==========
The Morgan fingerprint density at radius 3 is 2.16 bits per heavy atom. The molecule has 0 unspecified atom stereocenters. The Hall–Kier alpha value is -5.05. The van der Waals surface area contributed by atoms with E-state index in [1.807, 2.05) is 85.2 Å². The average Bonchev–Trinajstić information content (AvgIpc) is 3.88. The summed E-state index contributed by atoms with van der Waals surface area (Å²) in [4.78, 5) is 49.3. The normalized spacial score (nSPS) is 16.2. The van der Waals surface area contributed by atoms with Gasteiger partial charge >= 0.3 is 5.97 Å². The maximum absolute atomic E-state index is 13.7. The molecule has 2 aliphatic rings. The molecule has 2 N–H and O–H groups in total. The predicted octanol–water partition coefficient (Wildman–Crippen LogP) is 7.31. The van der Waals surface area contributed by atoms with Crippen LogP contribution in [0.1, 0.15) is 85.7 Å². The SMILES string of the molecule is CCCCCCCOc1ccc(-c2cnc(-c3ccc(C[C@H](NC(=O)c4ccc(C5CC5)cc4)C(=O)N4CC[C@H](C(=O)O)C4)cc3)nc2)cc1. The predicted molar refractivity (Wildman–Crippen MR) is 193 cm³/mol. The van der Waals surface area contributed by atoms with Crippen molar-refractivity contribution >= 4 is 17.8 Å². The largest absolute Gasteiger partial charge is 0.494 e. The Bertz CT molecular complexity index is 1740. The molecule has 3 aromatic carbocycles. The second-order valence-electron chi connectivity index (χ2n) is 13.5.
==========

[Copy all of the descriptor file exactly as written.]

The Morgan fingerprint density at radius 3 is 2.16 bits per heavy atom. The molecule has 0 unspecified atom stereocenters. The Hall–Kier alpha value is -5.05. The van der Waals surface area contributed by atoms with E-state index in [1.807, 2.05) is 85.2 Å². The average Bonchev–Trinajstić information content (AvgIpc) is 3.88. The summed E-state index contributed by atoms with van der Waals surface area (Å²) in [4.78, 5) is 49.3. The normalized spacial score (nSPS) is 16.2. The van der Waals surface area contributed by atoms with Gasteiger partial charge >= 0.3 is 5.97 Å². The maximum absolute atomic E-state index is 13.7. The molecule has 2 aliphatic rings. The molecule has 2 N–H and O–H groups in total. The predicted octanol–water partition coefficient (Wildman–Crippen LogP) is 7.31. The van der Waals surface area contributed by atoms with Crippen LogP contribution in [0.1, 0.15) is 85.7 Å². The SMILES string of the molecule is CCCCCCCOc1ccc(-c2cnc(-c3ccc(C[C@H](NC(=O)c4ccc(C5CC5)cc4)C(=O)N4CC[C@H](C(=O)O)C4)cc3)nc2)cc1. The predicted molar refractivity (Wildman–Crippen MR) is 193 cm³/mol. The van der Waals surface area contributed by atoms with Crippen molar-refractivity contribution >= 4 is 17.8 Å². The largest absolute Gasteiger partial charge is 0.494 e. The Bertz CT molecular complexity index is 1740. The molecule has 3 aromatic carbocycles. The second-order valence-electron chi connectivity index (χ2n) is 13.5.